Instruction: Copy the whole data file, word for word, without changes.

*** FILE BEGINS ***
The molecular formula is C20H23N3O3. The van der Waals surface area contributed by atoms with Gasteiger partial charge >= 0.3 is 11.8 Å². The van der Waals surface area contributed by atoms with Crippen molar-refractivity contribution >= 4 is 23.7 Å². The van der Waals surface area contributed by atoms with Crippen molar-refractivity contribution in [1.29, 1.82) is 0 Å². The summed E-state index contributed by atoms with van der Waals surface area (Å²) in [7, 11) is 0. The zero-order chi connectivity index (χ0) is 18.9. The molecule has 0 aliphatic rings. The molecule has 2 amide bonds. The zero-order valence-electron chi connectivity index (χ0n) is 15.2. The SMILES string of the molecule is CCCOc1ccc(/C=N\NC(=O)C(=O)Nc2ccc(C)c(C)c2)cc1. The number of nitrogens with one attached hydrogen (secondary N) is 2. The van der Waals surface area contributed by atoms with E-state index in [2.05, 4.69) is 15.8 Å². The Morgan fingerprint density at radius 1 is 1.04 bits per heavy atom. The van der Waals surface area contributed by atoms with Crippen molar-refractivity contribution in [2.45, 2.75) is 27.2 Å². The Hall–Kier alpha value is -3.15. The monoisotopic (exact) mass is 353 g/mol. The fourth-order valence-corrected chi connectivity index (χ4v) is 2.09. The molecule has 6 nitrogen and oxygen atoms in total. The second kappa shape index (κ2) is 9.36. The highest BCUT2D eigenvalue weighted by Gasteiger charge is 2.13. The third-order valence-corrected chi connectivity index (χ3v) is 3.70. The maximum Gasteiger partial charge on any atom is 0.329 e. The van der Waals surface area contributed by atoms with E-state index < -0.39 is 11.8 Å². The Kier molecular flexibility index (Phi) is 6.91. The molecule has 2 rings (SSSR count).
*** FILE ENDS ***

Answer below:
The molecular formula is C20H23N3O3. The van der Waals surface area contributed by atoms with Gasteiger partial charge >= 0.3 is 11.8 Å². The van der Waals surface area contributed by atoms with Crippen molar-refractivity contribution >= 4 is 23.7 Å². The van der Waals surface area contributed by atoms with Crippen molar-refractivity contribution in [1.29, 1.82) is 0 Å². The summed E-state index contributed by atoms with van der Waals surface area (Å²) in [7, 11) is 0. The zero-order chi connectivity index (χ0) is 18.9. The molecule has 0 aliphatic rings. The molecule has 2 amide bonds. The zero-order valence-electron chi connectivity index (χ0n) is 15.2. The SMILES string of the molecule is CCCOc1ccc(/C=N\NC(=O)C(=O)Nc2ccc(C)c(C)c2)cc1. The number of nitrogens with one attached hydrogen (secondary N) is 2. The van der Waals surface area contributed by atoms with E-state index in [2.05, 4.69) is 15.8 Å². The Morgan fingerprint density at radius 1 is 1.04 bits per heavy atom. The van der Waals surface area contributed by atoms with Crippen molar-refractivity contribution in [2.45, 2.75) is 27.2 Å². The Hall–Kier alpha value is -3.15. The monoisotopic (exact) mass is 353 g/mol. The fourth-order valence-corrected chi connectivity index (χ4v) is 2.09. The molecule has 6 nitrogen and oxygen atoms in total. The second kappa shape index (κ2) is 9.36. The highest BCUT2D eigenvalue weighted by Gasteiger charge is 2.13. The third-order valence-corrected chi connectivity index (χ3v) is 3.70. The maximum Gasteiger partial charge on any atom is 0.329 e. The van der Waals surface area contributed by atoms with E-state index < -0.39 is 11.8 Å². The Kier molecular flexibility index (Phi) is 6.91. The molecule has 2 rings (SSSR count).